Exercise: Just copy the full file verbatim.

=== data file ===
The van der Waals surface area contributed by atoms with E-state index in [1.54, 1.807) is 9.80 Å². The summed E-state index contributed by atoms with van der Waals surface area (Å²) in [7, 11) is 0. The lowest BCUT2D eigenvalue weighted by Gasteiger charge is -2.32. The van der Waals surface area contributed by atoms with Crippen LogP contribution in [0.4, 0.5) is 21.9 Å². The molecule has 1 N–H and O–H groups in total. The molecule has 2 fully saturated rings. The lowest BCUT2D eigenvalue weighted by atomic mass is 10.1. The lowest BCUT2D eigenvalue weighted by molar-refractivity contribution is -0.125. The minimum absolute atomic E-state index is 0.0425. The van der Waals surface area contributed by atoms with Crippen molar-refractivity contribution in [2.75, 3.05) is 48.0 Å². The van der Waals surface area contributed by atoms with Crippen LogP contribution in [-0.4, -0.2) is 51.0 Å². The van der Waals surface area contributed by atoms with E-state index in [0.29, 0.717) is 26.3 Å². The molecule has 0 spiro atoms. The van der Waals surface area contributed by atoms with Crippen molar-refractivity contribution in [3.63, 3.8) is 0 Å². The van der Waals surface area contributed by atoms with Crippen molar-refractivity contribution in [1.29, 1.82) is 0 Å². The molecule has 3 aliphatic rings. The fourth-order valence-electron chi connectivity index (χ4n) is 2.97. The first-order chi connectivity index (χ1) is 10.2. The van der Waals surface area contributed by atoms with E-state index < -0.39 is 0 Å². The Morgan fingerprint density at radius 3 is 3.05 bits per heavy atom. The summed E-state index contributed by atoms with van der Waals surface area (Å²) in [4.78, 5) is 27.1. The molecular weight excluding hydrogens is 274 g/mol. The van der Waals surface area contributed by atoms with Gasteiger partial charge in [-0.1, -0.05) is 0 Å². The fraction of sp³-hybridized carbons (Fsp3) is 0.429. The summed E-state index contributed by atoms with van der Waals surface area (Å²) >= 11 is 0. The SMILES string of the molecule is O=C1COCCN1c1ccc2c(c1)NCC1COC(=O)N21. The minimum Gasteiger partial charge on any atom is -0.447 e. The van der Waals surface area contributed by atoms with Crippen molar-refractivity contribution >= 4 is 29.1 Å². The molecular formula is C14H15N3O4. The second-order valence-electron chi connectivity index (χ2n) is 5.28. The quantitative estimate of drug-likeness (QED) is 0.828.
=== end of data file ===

The van der Waals surface area contributed by atoms with E-state index in [1.54, 1.807) is 9.80 Å². The summed E-state index contributed by atoms with van der Waals surface area (Å²) in [7, 11) is 0. The lowest BCUT2D eigenvalue weighted by Gasteiger charge is -2.32. The van der Waals surface area contributed by atoms with Crippen LogP contribution in [0.4, 0.5) is 21.9 Å². The molecule has 1 N–H and O–H groups in total. The molecule has 2 fully saturated rings. The lowest BCUT2D eigenvalue weighted by atomic mass is 10.1. The lowest BCUT2D eigenvalue weighted by molar-refractivity contribution is -0.125. The minimum absolute atomic E-state index is 0.0425. The van der Waals surface area contributed by atoms with Crippen molar-refractivity contribution in [2.75, 3.05) is 48.0 Å². The van der Waals surface area contributed by atoms with Crippen LogP contribution in [-0.4, -0.2) is 51.0 Å². The van der Waals surface area contributed by atoms with E-state index in [0.29, 0.717) is 26.3 Å². The molecule has 0 spiro atoms. The van der Waals surface area contributed by atoms with Crippen molar-refractivity contribution in [3.63, 3.8) is 0 Å². The van der Waals surface area contributed by atoms with Crippen molar-refractivity contribution in [1.29, 1.82) is 0 Å². The molecule has 3 aliphatic rings. The fourth-order valence-electron chi connectivity index (χ4n) is 2.97. The first-order chi connectivity index (χ1) is 10.2. The van der Waals surface area contributed by atoms with E-state index < -0.39 is 0 Å². The Morgan fingerprint density at radius 3 is 3.05 bits per heavy atom. The summed E-state index contributed by atoms with van der Waals surface area (Å²) in [4.78, 5) is 27.1. The molecular weight excluding hydrogens is 274 g/mol. The van der Waals surface area contributed by atoms with Gasteiger partial charge in [-0.1, -0.05) is 0 Å². The fraction of sp³-hybridized carbons (Fsp3) is 0.429. The summed E-state index contributed by atoms with van der Waals surface area (Å²) >= 11 is 0. The SMILES string of the molecule is O=C1COCCN1c1ccc2c(c1)NCC1COC(=O)N21. The minimum Gasteiger partial charge on any atom is -0.447 e. The van der Waals surface area contributed by atoms with Crippen molar-refractivity contribution >= 4 is 29.1 Å². The molecular formula is C14H15N3O4. The second-order valence-electron chi connectivity index (χ2n) is 5.28. The quantitative estimate of drug-likeness (QED) is 0.828.